However, Inland Revenue’s ability to use its existing tax information to match owners of unclaimed money with their money will result in a greater number of unclaimed money owners being reunited with their money, and fewer amounts of unclaimed money going unclaimed.

Charges in the nature of a tax

4.2. Does this Bill create or amend a power to impose a fee, levy or charge in the nature of a tax?

NO

-

Retrospective effect

4.3. Does this Bill affect rights, freedoms, or impose obligations, retrospectively?

YES

Increasing the automatic calculation threshold to remove taxpayers’ obligations to pay small amounts of tax has application to the 2019–20 income year only. This measure is taxpayer friendly and is part of the Government’s COVID-19 response to ensure that taxpayers are not required to pay relatively small amounts of tax in a year when they may have other financial pressures. Although the proposal is technically retrospective, it practically applies to payment demands which will be issued in the current tax year as the auto-calculation process is undertaken.

Strict liability or reversal of the burden of proof for offences

4.4. Does this Bill:

 

(a)    create or amend a strict or absolute liability offence?

NO

(b)   reverse or modify the usual burden of proof for an offence or a civil pecuniary penalty proceeding?

NO

-

Civil or criminal immunity

4.5. Does this Bill create or amend a civil or criminal immunity for any person?

NO

-

Significant decision-making powers

4.6. Does this Bill create or amend a decision-making power to make a determination about a person’s rights, obligations, or interests protected or recognised by law, and that could have a significant impact on those rights, obligations, or interests?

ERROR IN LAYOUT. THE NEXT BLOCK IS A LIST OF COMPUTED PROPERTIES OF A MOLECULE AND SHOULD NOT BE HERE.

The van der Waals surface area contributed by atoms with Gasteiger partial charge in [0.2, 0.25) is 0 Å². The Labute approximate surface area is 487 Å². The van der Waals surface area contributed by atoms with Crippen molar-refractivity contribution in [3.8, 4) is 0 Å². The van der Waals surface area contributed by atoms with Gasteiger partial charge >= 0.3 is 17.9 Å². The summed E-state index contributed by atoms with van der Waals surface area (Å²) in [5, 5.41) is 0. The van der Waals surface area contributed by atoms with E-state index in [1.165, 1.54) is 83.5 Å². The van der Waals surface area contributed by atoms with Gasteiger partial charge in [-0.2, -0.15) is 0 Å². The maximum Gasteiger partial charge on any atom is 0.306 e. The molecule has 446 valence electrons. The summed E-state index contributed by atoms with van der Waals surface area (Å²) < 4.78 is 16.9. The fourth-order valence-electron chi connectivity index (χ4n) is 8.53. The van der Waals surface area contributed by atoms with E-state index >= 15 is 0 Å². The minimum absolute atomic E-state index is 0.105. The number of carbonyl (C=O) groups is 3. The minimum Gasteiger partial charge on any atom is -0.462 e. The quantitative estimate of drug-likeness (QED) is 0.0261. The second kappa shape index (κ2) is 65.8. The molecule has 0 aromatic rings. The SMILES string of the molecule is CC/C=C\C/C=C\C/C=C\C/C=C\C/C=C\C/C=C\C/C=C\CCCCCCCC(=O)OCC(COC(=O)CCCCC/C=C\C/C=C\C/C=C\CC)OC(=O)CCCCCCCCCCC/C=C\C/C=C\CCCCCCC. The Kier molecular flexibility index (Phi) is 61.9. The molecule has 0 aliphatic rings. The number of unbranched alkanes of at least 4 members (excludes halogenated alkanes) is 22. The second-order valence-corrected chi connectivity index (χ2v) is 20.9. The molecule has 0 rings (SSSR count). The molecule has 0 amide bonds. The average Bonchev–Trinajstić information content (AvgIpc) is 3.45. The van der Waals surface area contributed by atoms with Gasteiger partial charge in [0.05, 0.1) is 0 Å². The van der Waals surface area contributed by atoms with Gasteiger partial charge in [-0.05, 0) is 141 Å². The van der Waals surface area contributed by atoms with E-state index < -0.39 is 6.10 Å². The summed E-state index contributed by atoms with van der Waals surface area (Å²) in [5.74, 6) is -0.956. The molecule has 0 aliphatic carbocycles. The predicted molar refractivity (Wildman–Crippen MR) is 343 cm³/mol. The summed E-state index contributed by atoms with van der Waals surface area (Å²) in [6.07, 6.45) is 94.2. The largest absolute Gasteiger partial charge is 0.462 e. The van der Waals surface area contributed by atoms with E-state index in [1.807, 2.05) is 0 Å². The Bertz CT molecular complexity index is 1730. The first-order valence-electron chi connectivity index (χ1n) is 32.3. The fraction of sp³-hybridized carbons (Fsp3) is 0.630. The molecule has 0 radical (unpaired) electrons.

NO

-

Powers to make delegated legislation

4.7. Does this Bill create or amend a power to make delegated legislation that could amend an Act, define the meaning of a term in an Act, or grant an exemption from an Act or delegated legislation?

NO

-

 

4.8. Does this Bill create or amend any other powers to make delegated legislation?

NO

-

Any other unusual provisions or features

4.9. Does this Bill contain any provisions (other than those noted above) that are unusual or call for special comment?

NO

-

Appendix: Further Information Relating to Part Three

External consultation – question 3.6

External consultation on the proposals in the Supplementary Order Paper was undertaken. Information on the consultation, including the form that the consultation took, what was covered, and the nature and extent of the feedback received is available in:

The following is a list of the main government bodies (excluding New Zealand government departments), representative organisations, and other groups, organisations and entities that have been consulted in the preparation of the Supplementary Order Paper.

Government bodies

  • Public Trust

Representative organisations

  • BusinessNZ
  • Chartered Accountants Australia and New Zealand
  • Corporate Taxpayers Group
  • Electricity Retailers’ Association of New Zealand
  • Financial Services Council of New Zealand
  • National Beneficiary Advocacy Consultation Group
  • New Zealand Bankers’ Association
  • New Zealand Law Society

Other parties/organisations/entities

  • BVO
  • Complectus Limited
  • Computershare Investor Services Limited
  • Link Market Services
  • Nova Energy Limited
  • Perpetual Guardian
  • Sue Barker, Charities Law